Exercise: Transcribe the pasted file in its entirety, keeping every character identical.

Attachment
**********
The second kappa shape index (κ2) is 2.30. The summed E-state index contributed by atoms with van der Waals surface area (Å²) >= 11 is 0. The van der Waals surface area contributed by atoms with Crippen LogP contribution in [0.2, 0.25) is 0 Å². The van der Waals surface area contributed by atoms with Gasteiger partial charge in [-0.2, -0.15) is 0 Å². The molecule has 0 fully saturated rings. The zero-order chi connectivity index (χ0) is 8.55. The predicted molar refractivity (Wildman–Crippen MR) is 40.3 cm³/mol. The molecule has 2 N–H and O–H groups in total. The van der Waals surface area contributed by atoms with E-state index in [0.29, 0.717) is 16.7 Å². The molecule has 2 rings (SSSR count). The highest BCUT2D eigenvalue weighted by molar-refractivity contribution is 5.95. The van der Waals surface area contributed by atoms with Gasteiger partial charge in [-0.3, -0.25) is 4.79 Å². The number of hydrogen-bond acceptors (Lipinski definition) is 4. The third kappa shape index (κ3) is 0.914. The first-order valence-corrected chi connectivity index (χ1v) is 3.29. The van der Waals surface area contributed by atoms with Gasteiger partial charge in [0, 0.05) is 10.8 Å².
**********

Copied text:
The second kappa shape index (κ2) is 2.30. The summed E-state index contributed by atoms with van der Waals surface area (Å²) >= 11 is 0. The van der Waals surface area contributed by atoms with Crippen LogP contribution in [0.2, 0.25) is 0 Å². The van der Waals surface area contributed by atoms with Gasteiger partial charge in [-0.2, -0.15) is 0 Å². The molecule has 0 fully saturated rings. The zero-order chi connectivity index (χ0) is 8.55. The predicted molar refractivity (Wildman–Crippen MR) is 40.3 cm³/mol. The molecule has 2 N–H and O–H groups in total. The van der Waals surface area contributed by atoms with E-state index in [0.29, 0.717) is 16.7 Å². The molecule has 2 rings (SSSR count). The highest BCUT2D eigenvalue weighted by molar-refractivity contribution is 5.95. The van der Waals surface area contributed by atoms with Gasteiger partial charge in [-0.3, -0.25) is 4.79 Å². The number of hydrogen-bond acceptors (Lipinski definition) is 4. The third kappa shape index (κ3) is 0.914. The first-order valence-corrected chi connectivity index (χ1v) is 3.29. The van der Waals surface area contributed by atoms with Gasteiger partial charge in [0, 0.05) is 10.8 Å².